Epilepsy Linked to Higher Suicide Risk
Study Shows Women With Epilepsy Have Greater Suicide Risk Than Men With Epilepsy
WebMD News Archive
July 5, 2007 -- People with epilepsy are three times more likely to commit
suicide than the general population, and women with the disease have a greater
suicide risk than men, according to new research from Denmark.
The Danish study is not the first to link epilepsy to an increase in
suicide, but it is the first to use a comprehensive, nationwide population
registry to investigate the association.
Newly diagnosed epilepsy patients were more than five times more likely to
commit suicide than patients who had been diagnosed more than six months
previously. A 29-fold increase in suicide risk was seen in newly diagnosed
patients with a history of psychiatric illness.
"Even when mental illness and other suicide risk factors were controlled
for, people with epilepsy were at increased risk for suicide," researcher
Per Sidenius, MD, of Aarhus University Hospital tells WebMD.
"It is clear that epilepsy patients need [mental health] support,
especially immediately after a diagnosis of epilepsy."
Epilepsy, Depression, and Suicide
Sidenius and colleagues compared health histories of 21,169 suicide cases
occurring in Demark between 1981 and 1997 to 423,128 people who had not
committed suicide -- matched by sex and age. The suicide cases were taken from
a comprehensive Danish death registry.
A total of 492 of the suicides occurred among people with epilepsy (2.32%),
compared with 3,140 cases of epilepsy in the people who had not committed
suicide (0.74%), corresponding to a threefold higher suicide risk among
When people with a history of psychiatric illness were excluded from the
analysis and researchers adjusted for other risk factors associated with
suicide, epilepsy patients were still twice as likely to commit suicide as
people without epilepsy.
Women with epilepsy and a history of psychiatric disease were 23 times more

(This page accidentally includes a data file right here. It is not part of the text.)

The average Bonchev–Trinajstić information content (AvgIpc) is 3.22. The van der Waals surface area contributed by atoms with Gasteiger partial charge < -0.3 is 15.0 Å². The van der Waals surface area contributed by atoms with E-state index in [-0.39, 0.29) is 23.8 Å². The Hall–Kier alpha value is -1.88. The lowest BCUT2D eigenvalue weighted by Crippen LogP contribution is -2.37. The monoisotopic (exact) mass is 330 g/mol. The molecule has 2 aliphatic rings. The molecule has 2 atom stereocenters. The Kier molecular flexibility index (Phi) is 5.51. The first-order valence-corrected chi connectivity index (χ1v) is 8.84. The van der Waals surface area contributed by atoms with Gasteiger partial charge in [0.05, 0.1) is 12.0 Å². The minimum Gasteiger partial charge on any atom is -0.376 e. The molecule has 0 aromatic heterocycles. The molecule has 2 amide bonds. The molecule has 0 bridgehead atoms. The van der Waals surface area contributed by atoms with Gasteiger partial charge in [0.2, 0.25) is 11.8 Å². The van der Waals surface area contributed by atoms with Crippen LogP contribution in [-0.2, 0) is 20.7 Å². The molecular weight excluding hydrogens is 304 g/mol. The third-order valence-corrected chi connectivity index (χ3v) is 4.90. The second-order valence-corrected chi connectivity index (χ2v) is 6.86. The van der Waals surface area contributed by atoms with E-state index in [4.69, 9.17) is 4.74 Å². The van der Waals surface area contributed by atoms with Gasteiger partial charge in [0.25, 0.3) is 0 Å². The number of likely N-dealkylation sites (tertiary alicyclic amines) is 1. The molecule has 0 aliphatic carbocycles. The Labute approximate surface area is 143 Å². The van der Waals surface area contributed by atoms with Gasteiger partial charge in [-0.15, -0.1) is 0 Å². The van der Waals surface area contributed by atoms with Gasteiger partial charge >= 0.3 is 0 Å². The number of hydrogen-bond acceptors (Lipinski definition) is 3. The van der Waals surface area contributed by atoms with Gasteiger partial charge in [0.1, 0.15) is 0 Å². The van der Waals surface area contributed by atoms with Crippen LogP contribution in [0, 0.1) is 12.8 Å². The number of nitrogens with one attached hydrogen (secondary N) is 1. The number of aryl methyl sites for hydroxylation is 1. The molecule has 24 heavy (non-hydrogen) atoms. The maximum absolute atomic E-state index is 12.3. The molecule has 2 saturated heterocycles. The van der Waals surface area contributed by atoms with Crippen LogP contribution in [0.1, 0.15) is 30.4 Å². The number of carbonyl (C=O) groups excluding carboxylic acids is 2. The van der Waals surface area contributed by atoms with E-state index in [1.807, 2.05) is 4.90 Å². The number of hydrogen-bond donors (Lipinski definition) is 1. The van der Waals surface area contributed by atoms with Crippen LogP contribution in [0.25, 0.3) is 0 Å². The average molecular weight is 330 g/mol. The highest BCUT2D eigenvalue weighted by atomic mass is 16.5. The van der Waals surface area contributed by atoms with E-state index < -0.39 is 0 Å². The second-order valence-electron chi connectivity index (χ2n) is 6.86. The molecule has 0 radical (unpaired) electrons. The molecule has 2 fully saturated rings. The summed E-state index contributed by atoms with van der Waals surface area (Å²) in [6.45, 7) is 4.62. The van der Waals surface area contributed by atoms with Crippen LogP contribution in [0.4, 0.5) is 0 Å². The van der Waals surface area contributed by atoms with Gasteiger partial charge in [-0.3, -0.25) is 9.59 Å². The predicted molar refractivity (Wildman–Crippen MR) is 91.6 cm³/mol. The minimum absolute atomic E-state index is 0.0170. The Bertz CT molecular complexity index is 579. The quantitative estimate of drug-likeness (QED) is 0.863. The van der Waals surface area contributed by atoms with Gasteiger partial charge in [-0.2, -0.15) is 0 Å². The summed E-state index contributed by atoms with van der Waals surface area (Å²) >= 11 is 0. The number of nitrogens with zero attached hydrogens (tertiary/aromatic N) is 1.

likely to commit suicide than women without either condition, compared with a
tenfold increase in risk among men with epilepsy and psychiatric illness.
The study is published in the August issue of the journal Lancet
Sidenius says the findings point to the importance of evaluating epilepsy
patients for depression and suicidal behavior and offering psychiatric
treatment if needed.
"Newly diagnosed patients often have many misconceptions about the
disease," he says. "They often don't understand that there are good
treatments with few side effects."
Epilepsy-Suicide Relationship Complex
Depression is more common among people with epilepsy than among the general
population. Certainly, the difficulties of living with seizures can cause
depression, but this does not appear to fully explain the association.
People with a history of depression, for example, have been shown to have a
higher risk for developing epilepsy. And most studies have failed to show a
link between severity of seizures and depression symptoms.
In 2005, researchers from Columbia University reported an increased risk of
suicidal thoughts and behaviors in patients who later developed epilepsy.
The finding suggests a complex relationship between suicide, seizures, and
epilepsy, says Columbia's Dale C. Hesdorffer, PhD, who led the study team.
She tells WebMD that a common underlying brain dysfunction may link epilepsy
and suicidal behavior.
"Patients with new-onset seizures should be thoroughly evaluated to
determine if they have a history of major depression or suicidal
behaviors," she says. "Our research suggests a common underlying
predisposition for suicidal behavior and epilepsy that is, as yet, not